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Wuthering Heights
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Wuthering Heights
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  • ’They are not mine,’ said the amiable hostess, more repellingly than Heathcliff himself could have replied.
  • ’My amiable lady!’ he interrupted, with an almost diabolical sneer on his face.
  • ’Where is she — my amiable lady?’
  • Mrs. Dean raised the candle, and I discerned a soft-featured face, exceedingly resembling the young lady at the Heights, but more pensive and amiable in expression.
  • I urged my companion to hasten now and show his amiable humour, and he willingly obeyed; but ill luck would have it that, as he opened the door leading from the kitchen on one side, Hindley opened it on the other.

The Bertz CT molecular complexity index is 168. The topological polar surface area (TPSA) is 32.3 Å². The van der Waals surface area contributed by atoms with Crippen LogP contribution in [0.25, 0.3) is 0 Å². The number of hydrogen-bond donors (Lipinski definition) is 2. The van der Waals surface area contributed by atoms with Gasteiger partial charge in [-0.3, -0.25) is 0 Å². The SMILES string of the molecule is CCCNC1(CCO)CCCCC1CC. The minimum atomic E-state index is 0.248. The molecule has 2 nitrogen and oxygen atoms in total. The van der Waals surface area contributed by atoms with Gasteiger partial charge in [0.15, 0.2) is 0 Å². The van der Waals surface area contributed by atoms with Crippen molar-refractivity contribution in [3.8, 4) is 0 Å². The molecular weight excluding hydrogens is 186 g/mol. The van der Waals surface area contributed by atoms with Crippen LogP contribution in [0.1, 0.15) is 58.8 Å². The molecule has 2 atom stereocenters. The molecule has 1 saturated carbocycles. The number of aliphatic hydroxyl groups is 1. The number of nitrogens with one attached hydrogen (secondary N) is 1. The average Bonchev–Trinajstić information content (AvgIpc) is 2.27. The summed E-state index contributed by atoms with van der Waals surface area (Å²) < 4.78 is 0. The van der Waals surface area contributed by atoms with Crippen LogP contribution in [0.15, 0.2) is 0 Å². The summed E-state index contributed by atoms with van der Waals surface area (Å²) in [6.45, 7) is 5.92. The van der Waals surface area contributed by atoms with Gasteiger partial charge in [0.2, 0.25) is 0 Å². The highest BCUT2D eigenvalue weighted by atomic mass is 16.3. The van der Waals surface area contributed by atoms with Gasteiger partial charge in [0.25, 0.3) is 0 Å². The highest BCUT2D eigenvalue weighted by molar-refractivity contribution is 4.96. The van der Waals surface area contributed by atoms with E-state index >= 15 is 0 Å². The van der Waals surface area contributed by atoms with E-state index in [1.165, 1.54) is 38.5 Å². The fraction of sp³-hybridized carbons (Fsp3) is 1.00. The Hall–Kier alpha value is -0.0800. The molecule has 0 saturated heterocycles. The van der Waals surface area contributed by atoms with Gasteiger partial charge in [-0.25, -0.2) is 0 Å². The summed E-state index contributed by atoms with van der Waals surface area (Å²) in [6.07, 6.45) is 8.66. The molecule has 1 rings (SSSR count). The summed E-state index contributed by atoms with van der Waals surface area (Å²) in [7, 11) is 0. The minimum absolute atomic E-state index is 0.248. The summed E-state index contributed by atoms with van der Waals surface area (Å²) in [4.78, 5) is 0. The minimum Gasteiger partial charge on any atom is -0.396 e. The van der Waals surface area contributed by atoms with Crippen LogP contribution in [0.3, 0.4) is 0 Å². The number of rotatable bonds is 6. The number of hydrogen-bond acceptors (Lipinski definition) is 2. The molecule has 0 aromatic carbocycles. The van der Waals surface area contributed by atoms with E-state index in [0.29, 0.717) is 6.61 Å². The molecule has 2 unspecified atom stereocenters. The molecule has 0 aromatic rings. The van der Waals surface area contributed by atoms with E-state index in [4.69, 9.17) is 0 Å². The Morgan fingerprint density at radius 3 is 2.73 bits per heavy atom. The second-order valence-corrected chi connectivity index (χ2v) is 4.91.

• ’She does not seem so amiable,’ I thought, ’as Mrs. Dean would persuade me to believe.
  • ’I don’t much mind speaking of his amiable qualities now,’ he answered; ’because she must either accept him or remain a prisoner, and you along with her, till your master dies.
  • ’It is strange,’ I began, in the interval of swallowing one cup of tea and receiving another — ’it is strange how custom can mould our tastes and ideas: many could not imagine the existence of happiness in a life of such complete exile from the world as you spend, Mr. Heathcliff; yet, I’ll venture to say, that, surrounded by your family, and with your amiable lady as the presiding genius over your home and heart — ’

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  • She seemed an ideal candidate—attractive, amiable, intelligent and energetic.
  • It was an amiable gathering of old friends.

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